Council hears ‘pick up program’ may be used as informal shopping

Bashaw, Alberta
Written by Stu Salkeld

A popular recycling or “community pick up program” may be used by some people as an opportunity for informal shopping heard Bashaw town council at their regular meeting Sept. 14.

Town Chief Administrative Officer (CAO) Theresa Fuller presented councillors with a letter of complaint from resident Rob Jarvis who claimed he had items set out for the town’s regular “spring and fall clean up” program but other items were also taken.

“On the Wednesday before the second spring pickup I verbally requested the removal of three items: two exercise machines, one mangled child’s playpen,” stated Jarvis in his letter which the town stated it received on Aug. 15.

“I was told pickup would be Thursday or Friday. I requested Friday pickup as I am disabled and needed Thursday to organize the items, as the pallet was standing between the two exercise machines.
“My request was not honoured. Pickup was made early Thursday morning while I was sleeping. Not only were the items I requested removed but several items I valued, some considerably, also removed and destroyed.” Jarvis then listed an outdoor work table, plastic storage unit, large heavy duty pallet, dead car battery and a round steel patio table which Jarvis described as a wedding gift from deceased grandparents.

“Whatever the reason for this unauthorized removal of my property the town is responsible for the actions of its employees and responsible for restitution in the event of damages,” added Jarvis.

The CAO stated the spring and fall pick up program allows residents to call in to the town office, give their address and supply a list of what is to be removed by town staff and only stuff on the list is removed.

Referring to Jarvis’ accusation that town staff took his property without permission Fuller said, “I would believe it to be untrue.” Fuller noted that Public Works staff are extremely busy and wouldn’t have time to load up stuff not on the list and pointed out most Bashaw residents know about spring and fall clean up and that items would be sitting in the back alleys, her point being that anyone could have taken the items.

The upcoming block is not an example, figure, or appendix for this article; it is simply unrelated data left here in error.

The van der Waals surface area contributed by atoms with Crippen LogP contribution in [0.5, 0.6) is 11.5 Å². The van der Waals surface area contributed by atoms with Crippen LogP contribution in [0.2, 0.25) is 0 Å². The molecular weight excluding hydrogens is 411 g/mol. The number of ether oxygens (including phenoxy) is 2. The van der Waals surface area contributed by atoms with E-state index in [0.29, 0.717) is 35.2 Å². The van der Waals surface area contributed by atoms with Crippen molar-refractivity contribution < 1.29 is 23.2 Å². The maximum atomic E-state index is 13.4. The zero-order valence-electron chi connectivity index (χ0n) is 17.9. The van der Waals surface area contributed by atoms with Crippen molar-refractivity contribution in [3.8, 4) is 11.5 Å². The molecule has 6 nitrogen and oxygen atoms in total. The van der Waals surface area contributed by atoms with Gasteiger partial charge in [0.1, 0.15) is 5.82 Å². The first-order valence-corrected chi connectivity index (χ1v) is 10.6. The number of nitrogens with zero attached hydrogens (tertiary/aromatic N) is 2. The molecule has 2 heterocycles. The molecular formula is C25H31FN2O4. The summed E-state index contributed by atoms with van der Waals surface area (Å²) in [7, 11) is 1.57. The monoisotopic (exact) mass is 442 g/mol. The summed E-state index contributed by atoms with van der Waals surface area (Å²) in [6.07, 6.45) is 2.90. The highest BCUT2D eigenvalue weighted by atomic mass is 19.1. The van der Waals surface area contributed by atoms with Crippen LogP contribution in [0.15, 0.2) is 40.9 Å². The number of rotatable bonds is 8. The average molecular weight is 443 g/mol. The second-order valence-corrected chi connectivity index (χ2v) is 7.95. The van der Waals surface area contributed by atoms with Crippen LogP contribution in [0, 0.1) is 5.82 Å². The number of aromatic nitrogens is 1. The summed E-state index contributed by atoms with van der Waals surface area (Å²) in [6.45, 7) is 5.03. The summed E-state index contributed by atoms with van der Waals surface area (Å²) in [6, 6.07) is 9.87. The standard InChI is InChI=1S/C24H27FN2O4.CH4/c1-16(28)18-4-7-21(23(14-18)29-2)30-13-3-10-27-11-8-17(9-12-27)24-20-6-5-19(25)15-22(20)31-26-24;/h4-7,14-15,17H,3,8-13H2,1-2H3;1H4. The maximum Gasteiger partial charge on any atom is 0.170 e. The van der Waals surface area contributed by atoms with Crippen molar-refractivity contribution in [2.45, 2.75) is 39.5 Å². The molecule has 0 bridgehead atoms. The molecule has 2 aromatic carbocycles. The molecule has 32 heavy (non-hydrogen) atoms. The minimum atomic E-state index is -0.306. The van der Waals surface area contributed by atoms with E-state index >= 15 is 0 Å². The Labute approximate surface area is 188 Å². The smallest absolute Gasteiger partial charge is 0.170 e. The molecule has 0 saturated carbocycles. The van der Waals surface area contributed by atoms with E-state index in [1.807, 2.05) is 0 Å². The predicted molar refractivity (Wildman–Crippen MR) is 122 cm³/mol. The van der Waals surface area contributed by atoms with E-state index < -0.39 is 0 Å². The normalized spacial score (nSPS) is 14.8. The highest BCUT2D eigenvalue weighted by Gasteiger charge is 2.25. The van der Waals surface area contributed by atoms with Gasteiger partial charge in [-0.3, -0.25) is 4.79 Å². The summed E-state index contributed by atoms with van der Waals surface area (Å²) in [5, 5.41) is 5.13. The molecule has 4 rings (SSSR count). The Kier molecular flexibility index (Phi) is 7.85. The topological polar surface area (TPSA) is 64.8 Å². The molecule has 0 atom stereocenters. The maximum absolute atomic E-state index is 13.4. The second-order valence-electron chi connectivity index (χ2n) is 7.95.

Coun. Cindy Orom asked what Jarvis wanted the town to do. Orom also stated she didn’t think town staff would take items that weren’t on the list.

Coun. Jackie Northey noted it seemed Jarvis wanted restitution for the missing items. The CAO responded the town has no responsibility for missing items.

Coun. Bryan Gust asked if the town had heard any other complaints from Jarvis about this incident, to which Fuller responded no, this was the first time it was mentioned.

Gust stated in a situation like this he believed the property owner bears some responsibility to quickly notify authorities that property is missing, and waiting three months is too long.

Public Works Foreman Patrick Taylor stated he spoke to his staff and they told him they did not take anything from Jarvis they weren’t supposed to. Taylor also stated if there were items sitting next to “clean up” items someone walking by may have thought he didn’t want them.

Coun. Kyle McIntosh stated he saw a couple of solutions to this problem, the first being the cancellation of the spring and fall clean up entirely.

Another solution, noted McIntosh, would be to introduce a “removal tag” system where town staff would only remove items that had town-approved tags on them.

Public Works Foreman Taylor stated the service does seem to be popular as some residents don’t have any other way to get rid of some unwanted items.

Councillors decided staff would respond to Jarvis noting it’s been too long since the items went missing for the town to get involved, and also notify him that the town plans to introduce a “removal tag” system for the spring and fall clean up program.

Stu Salkeld
Local Journalism Initiative Reporter
ECA Review

About the author

Stu Salkeld

Stu Salkeld, who has upwards of 28 years of experience in the Alberta community newspaper industry, is now covering councils and other news in the Stettler region and has experience working in the area as well.

He has joined the ECA Review as a Local Journalism Initiative Journalist.

Stu earned his two-year diploma in print journalism from SAIT in Calgary from 1993 to ’95 and was raised in Oyen, Alta., one of the communities within the ECA Review’s coverage area.